Every entrepreneur needs an investor and every investor needs an investment. In a heart to heart conversation with Brad Feld, we learn more of a startup’s life who made it real big. Feld, tells his tale of venture, investment, risks, missions and motivations.
Believer of bootstrapping, Brad is one of the managing directors at Foundry Group, a venture capital firm that invests in early stage software and IT companies. He is also the co-founder of TechStars, a mentor-driven accelerator, author of several books and blogs, and a marathon runner with a vision of developmental enterprise.
You have a creative edge and an entrepreneurial edge, which defines you better?
I think I’m a blend of both. My mom is an artist so I’ve always been inspired by creators. I’m not artistic or musical, so at an early age I started writing computer software. I loved the process of creating something from scratch, which led directly to my role as an entrepreneur, and now a writer. I’ve also always been incredibly independent – I don’t really care what other people think. Instead, I’m obsessed with creating things I’m interested in, and learning whatever I can.
Amongst all your investments which have proven successful, which one of them was a high risk venture?
Almost all of them. I invest at an early stage in a company’s life – often when it is just a few people and an idea. My goal is to invest in entrepreneurs who can create enormous companies, and help them on the journey.
What do you look for, in a startup, which makes it worth investment?
People and product. First, I look for people who I want to be partners with for a long time. Then, I want to understand the product they are creating, and want to see that they are obsessed about the product. This obsession is critical – if it’s a neat product but not something they think about every waking minute, then it’s not going to be interesting enough to me. A great example of this is Bre Pettis and MakerBot. Bre is completely and totally obsessed with 3D printers and creating a set of 3D printers that everyone can have on their desk, just like they have with 2D printers (e.g. laser prints and ink jet printers).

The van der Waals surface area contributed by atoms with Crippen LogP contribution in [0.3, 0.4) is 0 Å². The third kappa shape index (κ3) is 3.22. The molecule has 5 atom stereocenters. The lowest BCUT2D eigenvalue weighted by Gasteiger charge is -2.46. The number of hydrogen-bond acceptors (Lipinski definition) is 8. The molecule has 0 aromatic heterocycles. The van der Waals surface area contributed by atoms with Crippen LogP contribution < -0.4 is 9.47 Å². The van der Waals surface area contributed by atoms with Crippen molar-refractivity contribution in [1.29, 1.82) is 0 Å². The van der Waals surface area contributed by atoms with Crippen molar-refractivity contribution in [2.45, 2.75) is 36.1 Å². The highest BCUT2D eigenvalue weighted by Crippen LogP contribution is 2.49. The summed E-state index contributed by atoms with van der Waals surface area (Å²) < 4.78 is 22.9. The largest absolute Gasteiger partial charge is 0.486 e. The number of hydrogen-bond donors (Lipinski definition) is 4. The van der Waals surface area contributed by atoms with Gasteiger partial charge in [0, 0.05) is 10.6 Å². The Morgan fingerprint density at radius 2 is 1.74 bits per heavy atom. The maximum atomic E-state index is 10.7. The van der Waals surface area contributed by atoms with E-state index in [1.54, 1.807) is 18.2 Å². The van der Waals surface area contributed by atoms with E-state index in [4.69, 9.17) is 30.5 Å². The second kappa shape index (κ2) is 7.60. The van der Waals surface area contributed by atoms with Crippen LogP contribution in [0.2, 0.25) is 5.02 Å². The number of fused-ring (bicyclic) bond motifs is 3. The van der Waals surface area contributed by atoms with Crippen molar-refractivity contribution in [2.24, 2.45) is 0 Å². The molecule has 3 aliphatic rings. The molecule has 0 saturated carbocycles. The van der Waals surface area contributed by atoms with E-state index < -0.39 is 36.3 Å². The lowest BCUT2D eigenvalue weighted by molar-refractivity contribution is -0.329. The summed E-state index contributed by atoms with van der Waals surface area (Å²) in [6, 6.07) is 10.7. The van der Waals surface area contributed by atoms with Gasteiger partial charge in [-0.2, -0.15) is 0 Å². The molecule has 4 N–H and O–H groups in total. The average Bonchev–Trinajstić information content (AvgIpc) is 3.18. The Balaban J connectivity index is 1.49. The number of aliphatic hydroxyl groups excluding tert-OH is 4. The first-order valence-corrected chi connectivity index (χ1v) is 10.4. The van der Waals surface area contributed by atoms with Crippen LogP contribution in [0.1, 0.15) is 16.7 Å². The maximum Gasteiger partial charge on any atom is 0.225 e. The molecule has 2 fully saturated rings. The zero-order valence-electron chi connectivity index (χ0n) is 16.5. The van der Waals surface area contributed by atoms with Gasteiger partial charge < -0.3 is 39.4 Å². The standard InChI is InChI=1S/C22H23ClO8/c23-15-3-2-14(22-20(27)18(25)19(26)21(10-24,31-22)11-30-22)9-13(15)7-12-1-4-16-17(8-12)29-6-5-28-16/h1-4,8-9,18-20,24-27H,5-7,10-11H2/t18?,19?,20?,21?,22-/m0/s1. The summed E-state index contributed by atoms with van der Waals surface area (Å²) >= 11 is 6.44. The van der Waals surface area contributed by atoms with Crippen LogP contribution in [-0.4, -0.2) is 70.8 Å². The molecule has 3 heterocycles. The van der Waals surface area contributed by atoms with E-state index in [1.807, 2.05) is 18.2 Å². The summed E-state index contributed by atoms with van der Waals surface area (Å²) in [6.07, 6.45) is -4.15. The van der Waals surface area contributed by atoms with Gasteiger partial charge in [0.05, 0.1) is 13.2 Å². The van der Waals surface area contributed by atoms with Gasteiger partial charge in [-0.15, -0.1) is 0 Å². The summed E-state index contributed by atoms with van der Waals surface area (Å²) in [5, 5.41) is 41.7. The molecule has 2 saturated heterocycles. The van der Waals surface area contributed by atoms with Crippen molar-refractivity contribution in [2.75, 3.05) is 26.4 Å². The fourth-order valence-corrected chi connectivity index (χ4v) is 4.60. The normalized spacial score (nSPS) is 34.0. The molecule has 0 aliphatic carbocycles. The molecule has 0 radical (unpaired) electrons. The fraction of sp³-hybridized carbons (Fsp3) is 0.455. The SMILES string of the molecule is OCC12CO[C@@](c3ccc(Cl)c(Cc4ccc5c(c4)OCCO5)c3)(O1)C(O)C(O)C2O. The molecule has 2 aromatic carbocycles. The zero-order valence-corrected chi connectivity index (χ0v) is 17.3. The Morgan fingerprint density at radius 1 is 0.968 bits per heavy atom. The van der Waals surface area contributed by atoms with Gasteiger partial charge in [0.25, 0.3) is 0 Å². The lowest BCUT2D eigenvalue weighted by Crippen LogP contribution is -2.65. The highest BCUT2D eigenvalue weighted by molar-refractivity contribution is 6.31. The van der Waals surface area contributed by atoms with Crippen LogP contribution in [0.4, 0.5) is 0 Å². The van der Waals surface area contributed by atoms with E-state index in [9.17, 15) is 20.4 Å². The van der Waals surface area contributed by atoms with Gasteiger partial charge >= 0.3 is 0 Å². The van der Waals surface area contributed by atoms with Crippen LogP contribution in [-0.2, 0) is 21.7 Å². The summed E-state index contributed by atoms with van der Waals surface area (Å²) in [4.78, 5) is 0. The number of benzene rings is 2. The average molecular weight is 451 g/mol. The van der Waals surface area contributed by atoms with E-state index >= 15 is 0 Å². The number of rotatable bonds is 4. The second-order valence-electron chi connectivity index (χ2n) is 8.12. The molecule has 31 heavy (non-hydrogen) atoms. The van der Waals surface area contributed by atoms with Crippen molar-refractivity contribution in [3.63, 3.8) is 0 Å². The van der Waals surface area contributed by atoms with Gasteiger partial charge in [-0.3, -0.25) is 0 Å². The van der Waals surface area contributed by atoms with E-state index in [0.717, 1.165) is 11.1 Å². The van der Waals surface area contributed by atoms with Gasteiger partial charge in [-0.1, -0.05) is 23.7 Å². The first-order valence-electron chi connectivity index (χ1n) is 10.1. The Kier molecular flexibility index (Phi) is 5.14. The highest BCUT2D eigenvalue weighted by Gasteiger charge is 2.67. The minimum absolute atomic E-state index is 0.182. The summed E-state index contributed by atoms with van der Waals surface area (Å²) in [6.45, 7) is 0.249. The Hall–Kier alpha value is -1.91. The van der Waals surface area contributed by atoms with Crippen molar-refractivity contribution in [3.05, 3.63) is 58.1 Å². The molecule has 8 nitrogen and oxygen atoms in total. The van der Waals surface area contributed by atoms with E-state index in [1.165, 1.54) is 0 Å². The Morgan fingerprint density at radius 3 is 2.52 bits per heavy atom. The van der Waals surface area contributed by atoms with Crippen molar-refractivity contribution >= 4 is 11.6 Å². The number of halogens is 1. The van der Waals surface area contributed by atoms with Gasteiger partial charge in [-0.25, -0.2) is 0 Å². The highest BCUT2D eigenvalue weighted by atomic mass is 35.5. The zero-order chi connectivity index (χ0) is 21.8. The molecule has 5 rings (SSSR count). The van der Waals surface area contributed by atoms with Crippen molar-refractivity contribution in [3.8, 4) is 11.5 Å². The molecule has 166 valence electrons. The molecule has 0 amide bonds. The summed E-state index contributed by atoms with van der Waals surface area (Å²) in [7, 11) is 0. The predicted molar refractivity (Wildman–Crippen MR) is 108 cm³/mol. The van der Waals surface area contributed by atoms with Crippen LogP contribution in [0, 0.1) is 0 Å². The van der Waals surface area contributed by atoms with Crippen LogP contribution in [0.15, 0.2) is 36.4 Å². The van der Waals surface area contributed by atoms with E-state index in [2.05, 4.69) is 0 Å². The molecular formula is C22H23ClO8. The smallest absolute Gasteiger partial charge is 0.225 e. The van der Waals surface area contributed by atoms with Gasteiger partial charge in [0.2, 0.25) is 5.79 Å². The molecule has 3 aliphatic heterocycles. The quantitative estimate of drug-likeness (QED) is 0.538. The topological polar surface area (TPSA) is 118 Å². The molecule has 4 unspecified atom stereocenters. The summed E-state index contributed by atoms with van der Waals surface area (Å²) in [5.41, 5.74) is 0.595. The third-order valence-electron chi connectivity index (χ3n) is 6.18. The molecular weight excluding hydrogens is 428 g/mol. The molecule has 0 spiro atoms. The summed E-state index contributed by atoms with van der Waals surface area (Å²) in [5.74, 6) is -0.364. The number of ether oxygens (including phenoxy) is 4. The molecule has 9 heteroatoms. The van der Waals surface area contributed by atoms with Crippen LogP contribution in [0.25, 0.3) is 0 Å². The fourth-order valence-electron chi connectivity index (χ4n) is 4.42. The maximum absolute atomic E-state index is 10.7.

What was ‘your’ first startup?
Feld Technologies. I started it when I was 19 at MIT. I had a partner, Dave Jilk, who joined me a few years later. We built a software consulting firm that was self-funded (we started it with $10). By 1993 we had a $2m company with 20 employees that we sold to a public company.
You’re associated with startups in more than one ways, what is the strengthening strategy and motivation behind it?
I love to play a strong supporting role with the entrepreneurs and management team. I like to say that I work for the CEO to do whatever he wants me to do to help him win.
One of the beautiful things about starting a company when you are young is what you DON’T know. Dave and I pretty much didn’t know anything except how to write software. We were good at it, and able to solve business problems, so our services were quickly in demand. But we literally knew nothing about building a company. We read whatever we could get our hands on, were pretty fearless in hindsight with what we tried, communicated regularly about everything, and found some great mentors early on who were incredibly helpful to us.
You have such an enthralling ladder of achievements, what is your motto in life?
Learn constantly. Give before you get. Live for today – you don’t know when the lights are going to go off. Love the people around you.
Where do you see yourself after 7 years?
I’ll be in my mid-50’s. I expect I’ll still be doing many of the things I’m doing today – investing as a VC, helping entrepreneurs, writing, running, and spending time with my wife Amy.
What is your opinion about “Bootstrapping”?
It’s awesome. Dave and I bootstrapped Feld Technologies. I have enormous respect for entrepreneurs who bootstrap.
What’s the story behind the ’50 states marathon mission’?
In my mid 30’s I gained a lot of weight and was struggling with chronic gout. I used to run track when I was a teenager so I decided to start running again. I picked a big goal – run a marathon in every state. I’ve done 23 now!
What do you think about entrepreneurship, precisely talking about the Indian space?
I don’t know enough specifically about entrepreneurship in India to have a strong perspective, but I have a deeply held belief that you can create great new companies anywhere on this planet. And it’s exciting to see – from a distance – many of the companies being created in India.
Any message to young entrepreneurs out here in India?
Just go for it!